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He efficiently deployed the personnel to the positions on the raft where he felt they might be least useless, the gear being piled in the middle and surmounted by Algol, who naturally assumed possession of the softest and safest place by the divine right of cats.

The captain does have a commanding presence, Miss Anspacher thought, and a sort of uncouth grace. Moreover, he cannot read my mind--in fact, he often cannot even understand me when I speak.

"All right!" he bellowed. "Cast off!"

The vine unfastened the rope that it had insouciantly attached to a tree trunk, remarking to the others, "Don't let the trees intimidate you. Actually their bark is worse than their bite." Now it dropped lithely on board the raft, looking for a comfortable resting place.

"Please don't twine around me," Miss Anspacher said coldly. "If you insist upon coming with us, you will have to choose an inanimate object to cling to."

"All right, all right," it tried to soothe her. "No need to get yourself all worked up over such a mere triviality, is there? I'll just coil myself tidily around one of those spare logs. I must say you're warmer, though."

Yes, she is, isn't she? thought the captain, and squeezed her hand.

The raft drifted down the river. Since the current was flowing in the desired direction, there did not appear to be any need to use the poles, and everyone sat or reclined as comfortably as possible in the suffocating heat. The yellow haze had become so thick that they seemed to be at the bottom of a custard cup.

"I do hope we're heading the right way," Professor Bernardi said, although who knows what is right and what is wrong any more?

"Perhaps we aren't," Mrs. Bernardi mused, stroking Algol, who had crawled into her lap. "Perhaps we will go drifting along endlessly. Every sixteen days, it will get dark and every sixteen days it will get light, and meanwhile we will continue floating along, never going anywhere, never getting anywhere, never seeing anything but haze and raft and river and each other." Algol wheezed in his sleep.

"Nonsense!" Jrann-Pttt said rudely. "I have a compass. I know the direction perfectly well."

"And yet you let us think we were wandering about blindly." Miss Anspacher gave him a contemptuous look. The captain pressed her hand.

"Since you seem to breathe the same air and eat much the same food that we do, Mr. Pitt," Mrs. Bernardi changed her tack, "I suppose we'll be physically comfortable on your planet for the rest of our lives. Our children will be born there and our children's children, and eventually they'll forget all about Earth and think it was only a legend."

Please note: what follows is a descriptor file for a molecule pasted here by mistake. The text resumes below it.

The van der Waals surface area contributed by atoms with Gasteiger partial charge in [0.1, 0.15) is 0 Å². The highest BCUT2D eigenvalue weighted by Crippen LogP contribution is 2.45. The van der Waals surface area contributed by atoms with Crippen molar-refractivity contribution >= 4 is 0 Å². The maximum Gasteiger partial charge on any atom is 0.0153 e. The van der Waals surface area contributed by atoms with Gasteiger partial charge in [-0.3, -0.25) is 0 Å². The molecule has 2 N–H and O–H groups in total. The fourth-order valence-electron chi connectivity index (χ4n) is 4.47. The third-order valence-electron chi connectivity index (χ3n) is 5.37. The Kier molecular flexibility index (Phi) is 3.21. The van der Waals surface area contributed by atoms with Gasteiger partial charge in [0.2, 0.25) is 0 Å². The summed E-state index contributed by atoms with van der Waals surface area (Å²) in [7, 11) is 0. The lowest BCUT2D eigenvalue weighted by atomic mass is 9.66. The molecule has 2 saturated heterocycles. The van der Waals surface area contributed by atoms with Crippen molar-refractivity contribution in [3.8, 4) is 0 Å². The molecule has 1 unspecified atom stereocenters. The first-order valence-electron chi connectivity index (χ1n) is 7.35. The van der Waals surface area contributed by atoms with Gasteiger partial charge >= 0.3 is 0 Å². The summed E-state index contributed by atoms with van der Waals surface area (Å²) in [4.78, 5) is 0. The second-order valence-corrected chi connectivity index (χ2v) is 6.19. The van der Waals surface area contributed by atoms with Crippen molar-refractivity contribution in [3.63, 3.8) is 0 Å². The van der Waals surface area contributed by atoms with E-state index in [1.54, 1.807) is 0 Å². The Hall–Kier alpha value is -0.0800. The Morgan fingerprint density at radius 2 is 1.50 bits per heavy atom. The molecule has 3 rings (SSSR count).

"But you did expect to settle permanently on Venus, didn't you?" the vine asked, bewilderedly. "Or for a long visit, anyway. So I don't really see that it makes much difference if you go to Jrann-Pttt's Alpha Centauri place. So much nicer to be living with friends, I should think."

"But Alpha Centauri is so very far away," Mrs. Bernardi sighed. "There wouldn't be much chance of our ever getting back."

"Look!" Mortland exclaimed. "The river's branching. Which fork do we take?"

Jrann-Pttt, who had been dabbling his arms idly in the translucent violet-blue water, withdrew them hastily as nine green eyes, obviously belonging to the same individual, rose to the surface and regarded him with more than casual interest. He consulted his compass. "Left."

"Contrarily!" the mosquito-bat suddenly squeaked, pointing a small rod at his companions. "Rightward."

There was a stunned silence.

"Monster!" Mortland cried in reproach. "You can talk! How could you deceive us like that?"

"Can talk," the creature retorted. "Me not intelligent life-form, ha! Who talks last talks best. Have not linguistic facility of inferior life-forms, but can communicate rudely in your language."

"Remember," Mortland cautioned, "there are ladies present."

"Have been lying low and laughing to self--ha, ha!--at witlessness of lowerly life-forms."

"But why?" Mrs. Bernardi demanded distractedly. "Haven't we been kind to you?"

"You be likewise well treated in our zoo," it assured her. "All of you. Our zoo finest in Galaxy. And clean, too."

"Now really, sir, I must protest--" Professor Bernardi began, trying to extricate a blaster unobtrusively from the pile of gear in which the too-confident terrestrials had cached their weapons.

Monster gestured with his rod. "This is lethal weapon. Do not try hindrancing me. Hate damage fine specimens. Captain, go rightward."

"Oh, is that so!" Greenfield retorted hotly. "Let me tell you, you--you insect!"

"George!" Miss Anspacher clutched his arm. "Do what it says. For my sake, George!"

"Oh, all right," he muttered. "Just for you, then. Told you not to trust any of 'em," he went on, reluctantly poling the raft in the ordered direction. "Foreigners!"

"Fine zoo," the mosquito-bat insisted. "Very clean. Run with utmost efficientness. Strict visiting hours."

"And there goes Plan D," the vine said lightly. There was a hint of laughter in its voice. Jrann-Pttt stared at it in consternation. "Are you also from the Alpha Centauri system, sir?" It turned its attention to the mosquito-bat. "Naturally I'm curious to know where I'm going," it explained, "since I seem definitely to be included in your gracious invitation."

"Alpha Centauri, hah!" the mosquito-bat snorted. "I from what Earthlets laughingly term Sirius. Alpha Centauri merely little star."

"Now see here!" Jrann-Pttt sprang to his feet. Criminal he might be, but he was not going to sit there and have his sun insulted!

"Gentlemen! Gentlemen!" Miss Anspacher cried. "No use getting yourself killed, Jrann-Pttt!"

"Correctly," Monster approved. "Elementary intelligence displayed. Why damage fine specimens?"

From one prison into another, the saurian mentalized bitterly.

Yes, returned Dfar-Lll, and it's all your fault. The junior lizard burst into tears. I wish I had let Merglyt-Ruuu do what he wanted. I would have been better off.

"Sirius," the vine repeated. "That's even farther away than Alpha Centauri, isn't it? I never thought I would get that far away from the swamp! This really will be an adventure!"

"How do you know--" Professor Bernardi began.

"Frankly," it went on, "I don't see why you chaps are so put out by the whole thing. What's the difference between Alpha Centauri and Sirius anyway? Matter of a few light-years, but otherwise a star's a star for all that."